Despite being essential businesses that have been allowed to remain open during the COVID-19 pandemic, some food manufacturing plants—most notably meat processing plants—were forced to close due to outbreaks of the virus among employees.
You Might Also Like
Explore This IssueAugust/September 2020
Also By This Author
The closures brought to the forefront the vital role that automation could play in the food manufacturing industry. Specifically, automation could allow plants to continuously operate without heavy reliance on manual labor.
Automation is currently used in some areas of food manufacturing to increase productivity, maintain worker safety, and ensure quality food production. Recent improvements to robotics and sensor data, combined with data processing and the interpretive power of artificial intelligence, have led to smarter, more efficient ways of moving food through the supply chain, says Daniel Bruce, founder and chief artificial intelligence officer at Vinsa, a West Palm Beach, Fla., company that provides computer vision solutions for food manufacturers. Processing plants and warehouses use robotics and automation to transport raw materials, reducing manual handling.
Bruce is also seeing manufacturers use computer vision to monitor and optimize the throughput of products in manufacturing lines. For example, different products require different amounts of time to freeze as they go through chillers. Because a belt’s speed and a chiller’s temperature are configurable, manufacturers are hoping to use the technology to automatically detect product coming through, learn optimal settings for speed and temperature, and adjust accordingly.
Furthermore, Pete Zimmerman, a software sales manager at VAI, an enterprise resource planning (ERP) solution provider in Ronkonkoma, N.Y., that provides automation capabilities to food manufacturers and distributors, says that many food manufacturers have adopted automation practices in their daily operations for processes such as entering orders for electronic data interchange or streamlining complex manufacturing processes using programmable logic controller platforms.
For example, managing sufficient supply levels is a critical aspect for food manufacturers. With automated tools and forecasting applications, Zimmerman says manufacturers can determine precisely what goods need to be produced and how much material should be purchased based on supply and demand planning. In the food industry, automated tools in warehouse management that measure things like temperature control, alerting, and inventory levels are increasingly crucial to maintaining food safety compliance.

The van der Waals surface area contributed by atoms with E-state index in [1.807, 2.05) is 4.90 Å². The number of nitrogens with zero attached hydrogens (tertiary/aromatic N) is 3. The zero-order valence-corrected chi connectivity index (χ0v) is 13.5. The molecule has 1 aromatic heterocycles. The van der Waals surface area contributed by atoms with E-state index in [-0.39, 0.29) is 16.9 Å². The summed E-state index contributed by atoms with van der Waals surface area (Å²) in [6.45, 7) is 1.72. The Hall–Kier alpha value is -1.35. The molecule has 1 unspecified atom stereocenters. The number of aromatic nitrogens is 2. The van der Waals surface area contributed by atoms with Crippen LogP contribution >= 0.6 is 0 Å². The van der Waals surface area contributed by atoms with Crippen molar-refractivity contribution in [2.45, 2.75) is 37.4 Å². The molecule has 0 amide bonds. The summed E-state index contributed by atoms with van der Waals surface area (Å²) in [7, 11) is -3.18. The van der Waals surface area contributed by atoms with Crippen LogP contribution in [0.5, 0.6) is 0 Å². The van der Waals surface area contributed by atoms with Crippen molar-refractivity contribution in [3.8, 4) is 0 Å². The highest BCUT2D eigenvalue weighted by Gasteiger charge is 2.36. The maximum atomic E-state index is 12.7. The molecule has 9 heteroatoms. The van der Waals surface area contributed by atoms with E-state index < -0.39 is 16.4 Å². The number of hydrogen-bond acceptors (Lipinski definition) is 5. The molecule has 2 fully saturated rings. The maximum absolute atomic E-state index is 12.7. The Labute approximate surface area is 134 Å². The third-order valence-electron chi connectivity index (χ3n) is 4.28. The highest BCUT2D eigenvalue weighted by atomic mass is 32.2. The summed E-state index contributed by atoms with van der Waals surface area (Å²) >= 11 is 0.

Automation is also prevalent in most high-volume areas where products and packaging are consistent, such as cereal in boxes or soup in cans, says Tom Steininger, market development director for Dematic, an Atlanta-based company that provides automated solutions for manufacturing, warehouses, and distribution centers. However, meat processing―due to the inconsistent product size, weight, cuts, and so forth―remains mostly manual.
Slow to Adopt
Despite its capabilities and advantages, the food manufacturing industry has not been quick to jump on the automation bandwagon. “Although the food manufacturing industry has made significant technological advancements over the years, the food supply chain has simultaneously become more complex and demanding and requires the entire supply chain to automate in order to meet demand,” Zimmerman says. In addition, food safety regulation and recalls are still a concern for manufacturers and compliance continues to be a top priority. “With better tracking and warehouse technology, however, companies can work toward eliminating recalls or instances of foodborne illnesses.”
Although food manufacturers have actively used robots for years for packaging, palletizing, cutting, dispensing, and sorting, the use of robots in other areas, such as picking, has been slower to develop. “With improvements in robotics technology, such as grippers, collaborative robots (which can accurately and uniformly pick and pack products, even fragile produce), and mobile robots, we will likely see many more applications going forward,” says Jeff Burnstein, president of the Association for Advancing Automation in Ann Arbor, Mich.
The Impact of COVID-19
The coronavirus pandemic has significantly impacted the food manufacturing industry, including upending food manufacturing operations, halting production, and slowing economic and technological progress. Simultaneously, the outbreak has highlighted serious gaps in the food supply chain. “Many of these gaps are a result of an increasingly spread out and complex supply chain, as well as high demand for faster processing and transparency, which is especially crucial in response to COVID-19,” Zimmerman says.